Dev Gets iOS Apps Up And Running On A BlackBerry PlayBook [VIDEO]

Research In Motion’s once-mighty BlackBerry brand is fast losing all relevance in the market. Stifled out by the likes of iOS and Android, it seems to have plummeted down to a level from which even BlackBerry Messenger cannot dredge it from. But just when you might have thought that was it, one particular developer has created a mod which allows iOS apps to run on the almost-forgotten PlayBook tablet.

The dev, operating under the pseudonym “Businesscat2000,” shared videos of his inroads on the aptly named CrackBerry forums. The iPad-intended apps seem to be running rather smoothly, and although there were some initial doubts when the clips first surfaced last weekend as to whether the hack was genuine or not,  CrackBerry’s Kevin Michaluk insisted Businescat2000 perform a couple of tests, such as writing “Hi CrackBerry”, to prove it was the real deal.

ios playbook

With the PlayBook being considerably cheaper than even the older iPad 2, these findings open the door to a range of possibilities. Sure, it doesn’t necessarily mean you can go and grab a PlayBook for a hundred bucks and begin running the iWork suite in a flawless fashion, but it’s most certainly a start.

It’s doesn’t emulate the iPad’s CPU, rather operating in a similar fashion to how WINE allows Windows applications on run on a Linux-based machine. As Businesscat200 states in his progress report, “the app binary is mapped into memory and imports are resolved to point to my own implementation of the various APIs needed”.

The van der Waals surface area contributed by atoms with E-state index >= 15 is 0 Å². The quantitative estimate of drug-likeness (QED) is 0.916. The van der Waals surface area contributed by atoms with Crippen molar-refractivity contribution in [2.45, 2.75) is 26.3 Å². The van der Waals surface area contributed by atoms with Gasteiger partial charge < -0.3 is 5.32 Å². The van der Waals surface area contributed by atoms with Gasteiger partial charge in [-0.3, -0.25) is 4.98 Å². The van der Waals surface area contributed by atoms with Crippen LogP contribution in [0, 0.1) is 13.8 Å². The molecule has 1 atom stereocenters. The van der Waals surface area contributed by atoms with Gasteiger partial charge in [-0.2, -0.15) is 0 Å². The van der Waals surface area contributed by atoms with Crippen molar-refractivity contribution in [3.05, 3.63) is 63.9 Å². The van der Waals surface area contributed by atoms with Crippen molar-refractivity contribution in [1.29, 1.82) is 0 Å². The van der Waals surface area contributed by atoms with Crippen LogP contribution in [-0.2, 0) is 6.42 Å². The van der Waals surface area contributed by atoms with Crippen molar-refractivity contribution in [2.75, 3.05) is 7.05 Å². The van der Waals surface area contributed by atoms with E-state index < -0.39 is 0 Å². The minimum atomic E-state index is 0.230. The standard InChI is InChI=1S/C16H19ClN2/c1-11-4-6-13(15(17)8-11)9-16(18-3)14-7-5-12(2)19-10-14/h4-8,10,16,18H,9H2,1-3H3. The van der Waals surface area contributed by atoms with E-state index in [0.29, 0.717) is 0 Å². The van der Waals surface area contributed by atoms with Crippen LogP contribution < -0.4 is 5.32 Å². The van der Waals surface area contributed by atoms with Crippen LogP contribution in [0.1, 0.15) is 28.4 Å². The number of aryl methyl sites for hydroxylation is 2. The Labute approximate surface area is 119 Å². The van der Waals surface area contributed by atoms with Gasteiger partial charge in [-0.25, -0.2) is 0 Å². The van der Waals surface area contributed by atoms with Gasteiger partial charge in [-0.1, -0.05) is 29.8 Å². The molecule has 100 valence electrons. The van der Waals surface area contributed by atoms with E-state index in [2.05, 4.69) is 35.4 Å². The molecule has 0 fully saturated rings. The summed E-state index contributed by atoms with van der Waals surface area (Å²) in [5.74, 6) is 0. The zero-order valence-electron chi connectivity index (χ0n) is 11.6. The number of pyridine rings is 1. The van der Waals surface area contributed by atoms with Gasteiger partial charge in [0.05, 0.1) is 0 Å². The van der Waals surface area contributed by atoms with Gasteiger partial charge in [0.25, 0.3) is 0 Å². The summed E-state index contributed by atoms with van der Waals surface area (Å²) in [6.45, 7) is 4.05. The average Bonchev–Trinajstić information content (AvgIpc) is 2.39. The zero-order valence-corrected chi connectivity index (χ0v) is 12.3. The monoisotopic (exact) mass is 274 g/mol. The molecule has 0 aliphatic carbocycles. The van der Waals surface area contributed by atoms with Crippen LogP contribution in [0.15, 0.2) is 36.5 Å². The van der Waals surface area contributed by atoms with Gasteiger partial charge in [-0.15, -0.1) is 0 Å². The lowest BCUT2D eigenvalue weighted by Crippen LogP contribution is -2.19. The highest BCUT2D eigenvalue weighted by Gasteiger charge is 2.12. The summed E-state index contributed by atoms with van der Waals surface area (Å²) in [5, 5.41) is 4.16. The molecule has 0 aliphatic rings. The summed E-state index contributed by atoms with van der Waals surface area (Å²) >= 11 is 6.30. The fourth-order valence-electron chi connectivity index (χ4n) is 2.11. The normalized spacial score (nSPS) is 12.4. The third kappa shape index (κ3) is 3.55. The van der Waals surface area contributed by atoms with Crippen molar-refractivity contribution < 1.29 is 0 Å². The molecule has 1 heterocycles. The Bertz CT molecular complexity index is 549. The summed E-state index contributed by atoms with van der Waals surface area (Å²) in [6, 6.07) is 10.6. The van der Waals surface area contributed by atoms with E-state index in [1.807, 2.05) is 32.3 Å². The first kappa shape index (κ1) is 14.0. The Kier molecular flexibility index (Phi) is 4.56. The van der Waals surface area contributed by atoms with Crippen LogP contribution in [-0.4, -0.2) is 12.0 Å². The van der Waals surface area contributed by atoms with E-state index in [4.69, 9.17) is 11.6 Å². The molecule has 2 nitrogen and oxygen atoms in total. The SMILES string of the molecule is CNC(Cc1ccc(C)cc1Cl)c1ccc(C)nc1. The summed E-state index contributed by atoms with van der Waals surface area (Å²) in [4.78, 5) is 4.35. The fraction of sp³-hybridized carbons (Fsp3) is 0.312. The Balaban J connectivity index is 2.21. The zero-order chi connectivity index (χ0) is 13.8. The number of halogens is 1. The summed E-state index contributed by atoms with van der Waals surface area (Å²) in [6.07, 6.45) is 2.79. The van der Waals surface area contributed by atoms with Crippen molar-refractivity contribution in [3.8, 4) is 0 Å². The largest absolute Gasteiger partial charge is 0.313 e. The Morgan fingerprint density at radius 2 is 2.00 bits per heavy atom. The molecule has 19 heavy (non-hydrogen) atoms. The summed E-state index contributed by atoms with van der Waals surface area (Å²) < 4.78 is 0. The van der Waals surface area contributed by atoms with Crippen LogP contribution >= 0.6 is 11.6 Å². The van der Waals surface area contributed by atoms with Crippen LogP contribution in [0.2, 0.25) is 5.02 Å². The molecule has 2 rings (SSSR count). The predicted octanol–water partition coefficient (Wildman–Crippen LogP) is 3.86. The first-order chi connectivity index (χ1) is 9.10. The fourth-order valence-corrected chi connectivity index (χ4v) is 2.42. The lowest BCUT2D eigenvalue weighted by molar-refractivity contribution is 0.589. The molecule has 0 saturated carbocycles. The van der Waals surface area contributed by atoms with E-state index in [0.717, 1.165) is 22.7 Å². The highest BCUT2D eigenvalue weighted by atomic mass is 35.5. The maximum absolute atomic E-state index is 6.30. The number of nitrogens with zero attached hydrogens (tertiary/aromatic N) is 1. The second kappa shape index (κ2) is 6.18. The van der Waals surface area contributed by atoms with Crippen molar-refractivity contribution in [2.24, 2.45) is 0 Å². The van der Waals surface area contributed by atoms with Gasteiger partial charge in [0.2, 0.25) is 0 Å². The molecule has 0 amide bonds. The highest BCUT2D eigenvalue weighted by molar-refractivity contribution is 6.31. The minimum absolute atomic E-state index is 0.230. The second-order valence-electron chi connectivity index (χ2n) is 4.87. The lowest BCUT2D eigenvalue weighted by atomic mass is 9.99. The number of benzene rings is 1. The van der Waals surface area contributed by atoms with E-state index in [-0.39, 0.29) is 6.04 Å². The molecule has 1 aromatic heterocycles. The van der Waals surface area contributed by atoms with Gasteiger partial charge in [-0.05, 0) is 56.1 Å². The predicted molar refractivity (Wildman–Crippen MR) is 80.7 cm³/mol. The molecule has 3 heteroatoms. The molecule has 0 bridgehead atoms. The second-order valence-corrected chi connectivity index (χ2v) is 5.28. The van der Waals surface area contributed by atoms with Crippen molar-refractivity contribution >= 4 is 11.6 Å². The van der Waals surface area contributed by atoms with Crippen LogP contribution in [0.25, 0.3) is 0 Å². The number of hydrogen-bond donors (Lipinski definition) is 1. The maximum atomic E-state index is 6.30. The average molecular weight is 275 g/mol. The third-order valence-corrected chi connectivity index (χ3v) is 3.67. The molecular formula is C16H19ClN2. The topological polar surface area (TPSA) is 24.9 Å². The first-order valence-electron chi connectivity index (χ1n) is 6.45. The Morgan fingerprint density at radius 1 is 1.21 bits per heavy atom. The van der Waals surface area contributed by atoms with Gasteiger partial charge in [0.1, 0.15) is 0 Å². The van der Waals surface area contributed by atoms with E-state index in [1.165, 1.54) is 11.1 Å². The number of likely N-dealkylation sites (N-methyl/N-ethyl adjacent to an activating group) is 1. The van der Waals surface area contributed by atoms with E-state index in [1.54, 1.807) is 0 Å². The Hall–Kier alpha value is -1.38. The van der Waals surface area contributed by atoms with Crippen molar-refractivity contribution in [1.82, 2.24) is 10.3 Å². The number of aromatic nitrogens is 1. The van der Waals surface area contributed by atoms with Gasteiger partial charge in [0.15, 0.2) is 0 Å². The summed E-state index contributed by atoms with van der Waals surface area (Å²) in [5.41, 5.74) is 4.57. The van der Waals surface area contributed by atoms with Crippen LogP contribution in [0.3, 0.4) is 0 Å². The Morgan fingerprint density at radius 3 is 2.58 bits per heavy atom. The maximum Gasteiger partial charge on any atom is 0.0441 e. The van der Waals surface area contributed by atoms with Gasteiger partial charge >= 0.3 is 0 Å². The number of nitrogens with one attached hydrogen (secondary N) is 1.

Seeing as iOS actually utilizes a few open APIs as GL ES, and OpenAL (both of which are also supported by the PlayBook), the process isn’t perhaps as difficult as one might expect given the fruit company’s famously closed-source ethos.

In order to get the app up and running, the required Objective-C classes – the infrastructure used to create Mac and iOS apps – are implemented, and this process accounts for the majority of the work Businesscat200 has had to put in to create the emulation.

All in all, it’s an exciting piece of work, and it’s early days, but with a little hard work and ingenuity, we could easily see methods of running iOS apps on unsupported devices in future.

(via 9to5Mac)

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